The Washington Independent’s hard-working Spencer Ackerman has attended a bloggers’ roundtable with LTC Richard Hall, commander of the 2-7 Marines in Afghanistan, and comes back with quote-worthy stuff:
Hall is confident, [...] largely because the Taliban, he said, has alienated the population through its graft and brutality. When the 2-7 returns home in a few months, Hall will consider his mission successful if his Marines have raised the police ‘to the level where they’re confident and competent to maintain secrity, control their specific districts, [and possessing] the character development… to be respectable even when no one’s looking. … We slowly pull back the reins, and the public will see what ‘right’ is supposed to look like.’
This sounds awfully familiar. The Marines seem to be trying to replicate their Anbar success in faraway Helmand — and believing it’ll work. I’ve blogged about it before, and so have the angry men of Registan:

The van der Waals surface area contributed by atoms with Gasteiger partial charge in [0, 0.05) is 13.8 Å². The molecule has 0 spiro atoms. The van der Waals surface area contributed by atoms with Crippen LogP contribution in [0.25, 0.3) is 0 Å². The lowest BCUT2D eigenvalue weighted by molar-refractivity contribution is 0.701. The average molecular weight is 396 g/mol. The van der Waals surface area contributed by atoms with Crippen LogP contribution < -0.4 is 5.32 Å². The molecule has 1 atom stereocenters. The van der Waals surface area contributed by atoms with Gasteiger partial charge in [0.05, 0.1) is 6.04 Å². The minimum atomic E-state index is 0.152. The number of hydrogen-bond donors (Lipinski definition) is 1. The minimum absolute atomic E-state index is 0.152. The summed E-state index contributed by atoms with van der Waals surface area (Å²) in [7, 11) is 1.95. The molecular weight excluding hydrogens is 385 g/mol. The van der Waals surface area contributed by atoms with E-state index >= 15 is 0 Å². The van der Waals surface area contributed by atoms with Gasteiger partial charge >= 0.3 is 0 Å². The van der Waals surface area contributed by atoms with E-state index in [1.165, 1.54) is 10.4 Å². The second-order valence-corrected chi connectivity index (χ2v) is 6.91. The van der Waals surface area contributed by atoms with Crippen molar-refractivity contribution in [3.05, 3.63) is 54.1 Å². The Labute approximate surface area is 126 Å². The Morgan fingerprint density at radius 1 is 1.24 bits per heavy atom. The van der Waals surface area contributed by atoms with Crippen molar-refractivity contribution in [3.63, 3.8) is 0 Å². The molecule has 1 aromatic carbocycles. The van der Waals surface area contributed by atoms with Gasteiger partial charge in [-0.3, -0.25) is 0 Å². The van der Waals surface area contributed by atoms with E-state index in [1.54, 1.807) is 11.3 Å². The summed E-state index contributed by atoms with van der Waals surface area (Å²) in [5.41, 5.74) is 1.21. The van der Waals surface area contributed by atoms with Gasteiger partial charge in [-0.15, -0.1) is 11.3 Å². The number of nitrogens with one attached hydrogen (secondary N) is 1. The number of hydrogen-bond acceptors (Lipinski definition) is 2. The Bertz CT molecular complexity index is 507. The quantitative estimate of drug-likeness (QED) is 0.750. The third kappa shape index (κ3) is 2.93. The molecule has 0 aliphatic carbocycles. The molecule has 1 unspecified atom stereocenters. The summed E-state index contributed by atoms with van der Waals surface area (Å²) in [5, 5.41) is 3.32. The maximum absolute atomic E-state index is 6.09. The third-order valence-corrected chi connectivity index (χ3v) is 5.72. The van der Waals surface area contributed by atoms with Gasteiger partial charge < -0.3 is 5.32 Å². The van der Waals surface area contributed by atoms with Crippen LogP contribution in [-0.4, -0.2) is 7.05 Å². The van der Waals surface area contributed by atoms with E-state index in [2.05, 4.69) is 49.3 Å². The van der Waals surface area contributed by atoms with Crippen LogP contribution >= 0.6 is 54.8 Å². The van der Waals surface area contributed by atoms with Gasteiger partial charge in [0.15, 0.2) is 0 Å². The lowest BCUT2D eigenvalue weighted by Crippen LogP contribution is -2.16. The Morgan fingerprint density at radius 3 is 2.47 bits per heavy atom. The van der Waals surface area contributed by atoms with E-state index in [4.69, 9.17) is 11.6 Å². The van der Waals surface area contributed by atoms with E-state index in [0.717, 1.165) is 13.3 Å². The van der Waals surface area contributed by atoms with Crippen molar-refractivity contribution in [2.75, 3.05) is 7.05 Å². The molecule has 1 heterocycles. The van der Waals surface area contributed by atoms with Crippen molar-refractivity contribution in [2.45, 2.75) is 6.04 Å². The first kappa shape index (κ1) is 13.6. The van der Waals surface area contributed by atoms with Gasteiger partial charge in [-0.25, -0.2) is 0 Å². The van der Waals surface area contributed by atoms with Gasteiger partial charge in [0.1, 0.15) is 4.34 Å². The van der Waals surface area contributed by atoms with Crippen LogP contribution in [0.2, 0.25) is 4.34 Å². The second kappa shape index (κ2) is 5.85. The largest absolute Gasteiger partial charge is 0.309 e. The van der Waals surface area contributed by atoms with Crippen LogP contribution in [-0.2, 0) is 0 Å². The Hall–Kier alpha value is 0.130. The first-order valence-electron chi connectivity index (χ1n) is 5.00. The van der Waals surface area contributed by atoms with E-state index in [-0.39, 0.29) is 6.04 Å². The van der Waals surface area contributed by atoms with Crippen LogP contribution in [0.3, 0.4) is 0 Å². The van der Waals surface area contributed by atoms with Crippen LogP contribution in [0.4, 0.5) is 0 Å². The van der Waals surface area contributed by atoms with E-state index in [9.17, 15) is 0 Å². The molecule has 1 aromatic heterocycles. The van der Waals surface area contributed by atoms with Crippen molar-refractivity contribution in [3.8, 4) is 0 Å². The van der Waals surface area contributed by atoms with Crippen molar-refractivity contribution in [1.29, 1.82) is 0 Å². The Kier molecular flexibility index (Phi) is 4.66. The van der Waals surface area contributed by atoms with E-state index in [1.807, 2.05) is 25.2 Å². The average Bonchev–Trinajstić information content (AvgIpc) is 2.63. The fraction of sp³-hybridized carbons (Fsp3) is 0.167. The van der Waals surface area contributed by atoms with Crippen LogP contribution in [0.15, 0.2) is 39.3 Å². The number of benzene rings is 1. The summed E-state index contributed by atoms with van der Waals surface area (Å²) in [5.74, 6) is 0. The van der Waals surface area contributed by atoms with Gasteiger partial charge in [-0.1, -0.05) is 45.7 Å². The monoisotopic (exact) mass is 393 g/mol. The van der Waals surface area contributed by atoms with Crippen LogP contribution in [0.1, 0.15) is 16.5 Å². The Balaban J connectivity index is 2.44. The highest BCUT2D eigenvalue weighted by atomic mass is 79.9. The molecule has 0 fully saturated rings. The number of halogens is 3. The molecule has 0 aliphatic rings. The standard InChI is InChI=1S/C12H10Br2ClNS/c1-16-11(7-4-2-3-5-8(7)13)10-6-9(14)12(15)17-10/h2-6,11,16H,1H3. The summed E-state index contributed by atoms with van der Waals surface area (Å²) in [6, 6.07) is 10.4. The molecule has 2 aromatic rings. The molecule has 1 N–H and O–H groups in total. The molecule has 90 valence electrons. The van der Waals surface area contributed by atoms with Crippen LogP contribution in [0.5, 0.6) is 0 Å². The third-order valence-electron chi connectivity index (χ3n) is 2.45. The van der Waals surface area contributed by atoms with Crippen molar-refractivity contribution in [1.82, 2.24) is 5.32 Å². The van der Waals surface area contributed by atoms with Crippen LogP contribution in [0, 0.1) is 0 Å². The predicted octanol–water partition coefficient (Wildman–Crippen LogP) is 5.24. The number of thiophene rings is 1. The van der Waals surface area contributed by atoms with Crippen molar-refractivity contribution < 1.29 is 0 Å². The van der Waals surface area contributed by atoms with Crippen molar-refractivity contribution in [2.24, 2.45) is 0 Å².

[...] There is no indication the Marines understand enough about southern Pashtun culture to replicate their success in Anbar. For one, Helmand is not Anbar. Pashtuns are not organized into rigid hierarchical tribes the same way many Arab societies are (this was a painful lesson the British had to learn in the 19th century, when they coopted the tribal leadership of the Balochi but they found no traction in purchasing the loyalties of the Maliks or Lashgars of the Waziri or Mehsuds).
Taken more broadly, the attempt to replicate Anbar in Helmand poses many problems: in Anbar, the tribes rose up on their own, using their own militias against AQI. There is little evidence the local tribal structures in Lashkar Gah and Garmser are as structured as the Anbar tribes, and there is no evidence the Arbaki groups in the area are coherent enough to pose a consistent anti-Taliban front like the tribal militias did in Anbar.
UPDATE: Here’s LTC Hall’s comment to my previous post.